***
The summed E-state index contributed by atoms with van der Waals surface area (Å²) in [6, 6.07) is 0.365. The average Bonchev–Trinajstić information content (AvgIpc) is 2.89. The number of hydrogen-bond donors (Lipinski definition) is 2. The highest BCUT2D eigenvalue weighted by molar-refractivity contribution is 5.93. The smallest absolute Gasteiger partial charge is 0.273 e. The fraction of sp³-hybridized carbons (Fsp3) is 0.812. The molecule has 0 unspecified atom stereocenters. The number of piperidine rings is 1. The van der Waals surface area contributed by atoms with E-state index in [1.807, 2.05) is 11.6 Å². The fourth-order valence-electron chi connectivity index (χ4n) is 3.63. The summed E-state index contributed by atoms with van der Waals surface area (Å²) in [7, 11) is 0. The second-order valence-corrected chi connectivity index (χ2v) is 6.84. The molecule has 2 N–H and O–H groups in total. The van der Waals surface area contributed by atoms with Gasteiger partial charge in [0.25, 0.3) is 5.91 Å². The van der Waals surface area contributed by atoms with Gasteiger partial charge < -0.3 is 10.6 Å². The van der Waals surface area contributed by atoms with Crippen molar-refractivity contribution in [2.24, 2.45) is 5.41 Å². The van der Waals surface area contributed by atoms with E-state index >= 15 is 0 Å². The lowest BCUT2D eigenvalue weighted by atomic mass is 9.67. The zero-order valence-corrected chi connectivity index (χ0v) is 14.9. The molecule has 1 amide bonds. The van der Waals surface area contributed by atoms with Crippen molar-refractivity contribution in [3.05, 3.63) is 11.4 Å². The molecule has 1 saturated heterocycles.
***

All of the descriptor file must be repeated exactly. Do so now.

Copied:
The summed E-state index contributed by atoms with van der Waals surface area (Å²) in [6, 6.07) is 0.365. The average Bonchev–Trinajstić information content (AvgIpc) is 2.89. The number of hydrogen-bond donors (Lipinski definition) is 2. The highest BCUT2D eigenvalue weighted by molar-refractivity contribution is 5.93. The smallest absolute Gasteiger partial charge is 0.273 e. The fraction of sp³-hybridized carbons (Fsp3) is 0.812. The molecule has 0 unspecified atom stereocenters. The number of piperidine rings is 1. The van der Waals surface area contributed by atoms with E-state index in [1.807, 2.05) is 11.6 Å². The fourth-order valence-electron chi connectivity index (χ4n) is 3.63. The summed E-state index contributed by atoms with van der Waals surface area (Å²) in [7, 11) is 0. The second-order valence-corrected chi connectivity index (χ2v) is 6.84. The molecule has 2 N–H and O–H groups in total. The van der Waals surface area contributed by atoms with Gasteiger partial charge in [0.25, 0.3) is 5.91 Å². The van der Waals surface area contributed by atoms with Gasteiger partial charge < -0.3 is 10.6 Å². The van der Waals surface area contributed by atoms with Crippen molar-refractivity contribution in [2.24, 2.45) is 5.41 Å². The van der Waals surface area contributed by atoms with E-state index >= 15 is 0 Å². The lowest BCUT2D eigenvalue weighted by atomic mass is 9.67. The zero-order valence-corrected chi connectivity index (χ0v) is 14.9. The molecule has 1 amide bonds. The van der Waals surface area contributed by atoms with Crippen molar-refractivity contribution in [3.05, 3.63) is 11.4 Å². The molecule has 1 saturated heterocycles.